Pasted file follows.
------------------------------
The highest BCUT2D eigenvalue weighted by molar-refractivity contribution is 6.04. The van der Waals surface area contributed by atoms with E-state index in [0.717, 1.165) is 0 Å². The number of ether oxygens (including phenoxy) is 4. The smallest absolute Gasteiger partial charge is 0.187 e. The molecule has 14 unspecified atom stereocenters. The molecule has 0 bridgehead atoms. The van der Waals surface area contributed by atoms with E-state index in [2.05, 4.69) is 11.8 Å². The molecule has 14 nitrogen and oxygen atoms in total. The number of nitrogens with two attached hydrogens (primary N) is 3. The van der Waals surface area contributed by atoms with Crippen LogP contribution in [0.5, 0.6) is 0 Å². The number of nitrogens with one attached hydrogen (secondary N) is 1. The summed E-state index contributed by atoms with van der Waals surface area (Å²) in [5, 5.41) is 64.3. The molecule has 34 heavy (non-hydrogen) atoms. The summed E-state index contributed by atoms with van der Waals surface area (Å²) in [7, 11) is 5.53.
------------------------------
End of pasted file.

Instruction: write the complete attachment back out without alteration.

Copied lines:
The highest BCUT2D eigenvalue weighted by molar-refractivity contribution is 6.04. The van der Waals surface area contributed by atoms with E-state index in [0.717, 1.165) is 0 Å². The number of ether oxygens (including phenoxy) is 4. The smallest absolute Gasteiger partial charge is 0.187 e. The molecule has 14 unspecified atom stereocenters. The molecule has 0 bridgehead atoms. The van der Waals surface area contributed by atoms with E-state index in [2.05, 4.69) is 11.8 Å². The molecule has 14 nitrogen and oxygen atoms in total. The number of nitrogens with two attached hydrogens (primary N) is 3. The van der Waals surface area contributed by atoms with Crippen LogP contribution in [0.5, 0.6) is 0 Å². The number of nitrogens with one attached hydrogen (secondary N) is 1. The summed E-state index contributed by atoms with van der Waals surface area (Å²) in [5, 5.41) is 64.3. The molecule has 34 heavy (non-hydrogen) atoms. The summed E-state index contributed by atoms with van der Waals surface area (Å²) in [7, 11) is 5.53.